Lawrence E. Jones 20190930 144920 2 | CHARGE Energy Conference

Lawrence Jones

Vice President, International Programs at Edison Electric Institute

Lawrence Jones, USA
Vice President, International Programs at Edison Electric Institute

Connect with Lawrence Jones

Why are you attending CHARGE?
I’m very interested in the issue of branding in energy, and how to tell the industry stories in general.

What do you think of the programme?
I think the programme is well-structured. This is my first time attending such a conference. As I am live in the US and work with electric companies around the world, I thought it would interest to learn how energy companies in different countries talk about their brand.

Tell us something about your background?
I was born in Liberia, West Africa, and have been in the energy sector most of my life, as my father was an electrical engineer and worked at an electric company. Like in many countries in Sub-Sahara Africa, electrification is a major problem in Liberia. As a result of the nearly 10 years of civil war in the country that destroyed the entire energy system, today less than 20% of the population has access to electricity. Professionally, I like to challenge of solving complex problems – and providing universal access to reliable, affordable, and clean energy is such a problem for Africa, but for the entire world.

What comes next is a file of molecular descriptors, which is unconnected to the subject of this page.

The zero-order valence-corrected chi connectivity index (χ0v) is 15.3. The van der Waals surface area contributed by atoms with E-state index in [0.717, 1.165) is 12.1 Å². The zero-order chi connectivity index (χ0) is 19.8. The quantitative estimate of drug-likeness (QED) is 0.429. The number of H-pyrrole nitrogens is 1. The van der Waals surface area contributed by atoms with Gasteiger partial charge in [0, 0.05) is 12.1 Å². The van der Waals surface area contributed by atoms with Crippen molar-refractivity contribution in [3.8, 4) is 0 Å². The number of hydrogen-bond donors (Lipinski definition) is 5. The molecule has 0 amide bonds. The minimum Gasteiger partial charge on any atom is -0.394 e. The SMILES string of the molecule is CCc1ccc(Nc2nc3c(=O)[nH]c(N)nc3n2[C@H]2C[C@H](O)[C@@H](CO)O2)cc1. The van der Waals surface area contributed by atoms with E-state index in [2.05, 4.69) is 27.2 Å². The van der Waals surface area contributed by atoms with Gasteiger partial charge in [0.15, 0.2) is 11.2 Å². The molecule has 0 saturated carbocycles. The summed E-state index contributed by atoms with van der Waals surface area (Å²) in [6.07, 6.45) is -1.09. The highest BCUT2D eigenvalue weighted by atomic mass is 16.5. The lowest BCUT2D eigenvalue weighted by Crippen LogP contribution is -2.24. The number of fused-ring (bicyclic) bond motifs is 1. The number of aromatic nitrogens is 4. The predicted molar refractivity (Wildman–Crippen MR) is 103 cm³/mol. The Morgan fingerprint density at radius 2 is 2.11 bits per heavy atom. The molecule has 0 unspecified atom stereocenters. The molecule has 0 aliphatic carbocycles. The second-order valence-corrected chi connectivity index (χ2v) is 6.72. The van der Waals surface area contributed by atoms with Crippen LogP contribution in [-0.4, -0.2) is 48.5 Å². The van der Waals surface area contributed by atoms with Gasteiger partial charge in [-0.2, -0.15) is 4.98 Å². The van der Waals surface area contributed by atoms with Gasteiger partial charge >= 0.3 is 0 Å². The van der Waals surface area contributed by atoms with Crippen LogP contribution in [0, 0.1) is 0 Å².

What does the future of energy look like?
The future of the energy sector is going to be mixed, and each country will have its approach based on its resources and other local factors. In general, everyone is headed in the same direction, but they will take different pathways. Ultimately, I think in the next 30-40 years, we will see a different global energy system.  Energy companies will be telling different stories in terms of what they and what customers and society expect from them.

How do we get to the future system?
One issue we have today is that everyone wants change, but not many people are prepared to make the sacrifice to realize the transition that is necessary. For example, moving renewable requires that we take holistic approaches that ensure the change is inclusive and equitable. This is discussed in books, articles, and speeches I have given on the subject. However, we must also be prepared to have an honest and sometimes difficult conversation about the economics of transitioning to a future energy system.

What kind of conversation should we have be having at CHARGE?
Amongst several issues, we should be discussing how we transition to future energy systems that are inclusive, just, and equitable. How should a developing country modernize and industrialize its society without access to abundant electricity? Are the richer developed countries prepared to lower their carbon footprint while the developing countries increase theirs so that they can accelerate their industrialization and reduce poverty? How we transition to a resilient system while dealing with risks of climate change and other natural and man-made disasters? At CHARGE, we should discuss difficult and inconvenient questions.  

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